Although many stories surround the death of Nero's second wife, Poppaea Sabina the Younger, most of them agree that a year's worth of cinnamon was burned at her funeral. Whether Nero did so in tribute of his wife or solely because he regretted being at least partly responsible for her death is in question. However, the fact remains that cinnamon was highly celebrated for its fragrance even as long ago as AD 65.
Ancient Egyptians experimented with many spices in their effort to preserve meat and prevent it from spoiling. Eventually, they discovered that several spices, including cinnamon, were useful in slowing the spoiling of meat. Although the Egyptians may not have known the science behind this process, they learned to use cinnamon to keep their meats fresh. Cinnamon and others spices, such as cloves and garlic, slow the growth of bacteria in the food by setting up a perimeter that is toxic to them.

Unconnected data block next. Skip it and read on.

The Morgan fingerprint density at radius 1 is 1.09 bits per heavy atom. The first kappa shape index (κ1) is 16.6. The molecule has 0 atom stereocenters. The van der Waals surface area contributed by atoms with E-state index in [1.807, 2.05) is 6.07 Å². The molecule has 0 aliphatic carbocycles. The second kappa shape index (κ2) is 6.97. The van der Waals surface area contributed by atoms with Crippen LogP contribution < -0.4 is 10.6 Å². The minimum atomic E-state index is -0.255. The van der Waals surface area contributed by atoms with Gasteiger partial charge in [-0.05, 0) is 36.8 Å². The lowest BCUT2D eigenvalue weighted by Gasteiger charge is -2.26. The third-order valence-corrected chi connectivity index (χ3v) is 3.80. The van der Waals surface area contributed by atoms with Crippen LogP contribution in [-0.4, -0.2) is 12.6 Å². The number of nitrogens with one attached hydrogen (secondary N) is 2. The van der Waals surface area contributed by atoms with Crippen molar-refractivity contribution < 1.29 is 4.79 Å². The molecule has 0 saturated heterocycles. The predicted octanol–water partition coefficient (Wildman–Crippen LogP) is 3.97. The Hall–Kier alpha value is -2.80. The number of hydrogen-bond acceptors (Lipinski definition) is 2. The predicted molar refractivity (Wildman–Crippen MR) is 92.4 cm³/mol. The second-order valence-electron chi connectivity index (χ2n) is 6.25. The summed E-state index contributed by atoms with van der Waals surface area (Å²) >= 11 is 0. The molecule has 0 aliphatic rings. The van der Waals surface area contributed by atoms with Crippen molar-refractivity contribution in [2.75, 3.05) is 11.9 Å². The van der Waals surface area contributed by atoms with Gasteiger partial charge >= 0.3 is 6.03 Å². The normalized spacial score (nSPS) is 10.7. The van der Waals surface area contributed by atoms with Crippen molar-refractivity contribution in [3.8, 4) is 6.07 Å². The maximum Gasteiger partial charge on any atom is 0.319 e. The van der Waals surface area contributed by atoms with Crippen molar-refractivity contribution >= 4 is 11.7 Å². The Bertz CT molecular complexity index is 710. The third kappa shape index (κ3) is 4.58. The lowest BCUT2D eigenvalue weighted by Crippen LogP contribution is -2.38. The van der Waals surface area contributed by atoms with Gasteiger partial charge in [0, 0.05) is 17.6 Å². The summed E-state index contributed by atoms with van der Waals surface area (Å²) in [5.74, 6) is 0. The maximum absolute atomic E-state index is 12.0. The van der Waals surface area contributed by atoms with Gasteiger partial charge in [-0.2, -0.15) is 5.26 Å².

Many myths began to swirl around the presence of cinnamon long ago, when few people knew where it came from or how it was cultivated. People made up fantastical stories to explain its existence. Some sources suggest that cinnamon grew in "Heavenly Paradise" and that it was sent to earth as a gift to humans. Its scarcity and aromatic scent gave credibility to this story. In another magical tale, cinnamon was brought to the earth in a faraway land so that large birds would be able to build their nests high up on a mountain that had no trees to give them branches. Other myths surround the origination of this sweetly scented spice, but the truth is much more ordinary than all of them.